How wonderful to marvel at a clever turn of phrase, such as this one, from Middlemarch by George Elliot:
Celia's face had the shadow of a pouting expression in it, the full presence of the pout being kept back by an habitual awe of Dorothea and principle: two associated facts which might show a mysterious electricity if you touched them incautiously.Or this, from Tozer's Pursuit of God, a book that I've been reading for three months without getting past the third chapter. Not because of disinterest. But because it takes that long for the words to deeply penetrate. And affect change.
With the veil removed by the rending of Jesus' flesh, with nothing on God's side to prevent us from entering (the Holy of Holies), why do we tarry without? . . . What but the presence of a veil in our hearts? a veil not taken away as the first veil was, but which remains there still shutting out the light and hiding the face of God from us. It is the veil of our fleshly fallen nature living on, unjudged within us, uncrucified and unrepudiated. It is the close-woven veil of the self-life which we have never truly acknowledged, of which we have been secretly ashamed, and which for these reasons we have never brought to the judgment of the cross . . . So I am bold to name the threads out of which this inner veil is woven. It is woven of the fine threads of the self-life, the hyphenated sins of the human spirit. They are not something we do, they are something we are, and therein lies both their subtlety and their power. . . self-righteousness, self-pity, self-confidence, self-sufficiency, self-admiration, self-love and a host of others like them.Words such as these beg attention. Contemplation. How much do we miss when we speed through? Consume but not absorb?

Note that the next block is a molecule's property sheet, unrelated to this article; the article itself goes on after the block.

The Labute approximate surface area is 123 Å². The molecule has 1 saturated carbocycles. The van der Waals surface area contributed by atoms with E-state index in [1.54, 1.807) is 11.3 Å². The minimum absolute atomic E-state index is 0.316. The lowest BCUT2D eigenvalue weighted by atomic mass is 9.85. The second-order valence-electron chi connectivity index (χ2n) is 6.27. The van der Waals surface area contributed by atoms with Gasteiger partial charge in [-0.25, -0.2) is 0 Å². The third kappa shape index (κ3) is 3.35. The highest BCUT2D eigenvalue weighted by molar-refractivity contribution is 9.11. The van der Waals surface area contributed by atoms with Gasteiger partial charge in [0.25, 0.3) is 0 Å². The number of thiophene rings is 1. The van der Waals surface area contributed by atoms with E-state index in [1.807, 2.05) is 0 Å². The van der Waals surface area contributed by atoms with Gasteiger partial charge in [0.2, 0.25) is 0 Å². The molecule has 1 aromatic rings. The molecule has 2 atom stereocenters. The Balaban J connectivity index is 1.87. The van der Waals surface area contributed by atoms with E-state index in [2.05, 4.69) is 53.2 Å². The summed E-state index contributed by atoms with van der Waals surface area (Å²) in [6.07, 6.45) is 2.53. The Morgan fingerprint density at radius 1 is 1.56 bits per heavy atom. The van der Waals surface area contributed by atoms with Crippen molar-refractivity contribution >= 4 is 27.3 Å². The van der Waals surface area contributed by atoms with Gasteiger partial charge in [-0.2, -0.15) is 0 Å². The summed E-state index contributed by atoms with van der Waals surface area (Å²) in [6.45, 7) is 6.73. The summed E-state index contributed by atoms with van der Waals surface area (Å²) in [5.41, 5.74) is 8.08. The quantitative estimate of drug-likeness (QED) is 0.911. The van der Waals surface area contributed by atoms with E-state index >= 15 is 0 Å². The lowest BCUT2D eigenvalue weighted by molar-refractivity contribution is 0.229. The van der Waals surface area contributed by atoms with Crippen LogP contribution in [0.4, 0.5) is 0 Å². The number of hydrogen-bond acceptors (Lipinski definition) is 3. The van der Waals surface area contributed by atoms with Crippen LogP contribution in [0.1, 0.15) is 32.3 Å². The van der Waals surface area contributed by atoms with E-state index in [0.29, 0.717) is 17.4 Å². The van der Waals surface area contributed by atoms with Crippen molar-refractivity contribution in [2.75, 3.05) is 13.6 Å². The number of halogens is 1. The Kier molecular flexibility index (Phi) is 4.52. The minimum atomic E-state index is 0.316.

. . . that veil is made of living spiritual tissue; it is composed of the sentient, quivering stuff of which our whole beings consist, and to touch it is to touch us where we feel pain. To tear it away is to injure us, to hurt us and make us bleed. To say otherwise is to make the cross no cross and death no death at all. It is never fun to die. To rip through the dear and tender stuff of which life is made can never be anything but deeply painful. Yet that is what the cross did to Jesus and it is what the cross would do to every man to set him free.
I've been reading in this manner for about a year now. And about six months ago, I began to think, why not open up such experiences to Pippi? Up until then, we would read one chapter length book at a time. Some to which she was receptive - such as Betsy-Tacy - some not so much. Lots of wiggling and hand stands going on.
But when I began to pace our readings, I noticed a change.
But before the change, I'll first explain our schedule.
We typically read about ten books at a time. One chapter a day in most cases. Sometimes she begs, and I relent, and we will read two or three chapters in a sitting. But I try to hold her to just one. Nothing like an unquenched thirst to bring her back to the cup.
So here's our reading schedule. I read aloud from two long books a day, one in the morning while she works on handwriting, and one at night before bed. Rest assured, though, we read plenty of picture books throughout the day.
Sunday - Because we have church, this day is an exception. We don't do lessons on Sunday morning, so we have only one read aloud, Leading Little Ones to God by Marian M. Schoolland.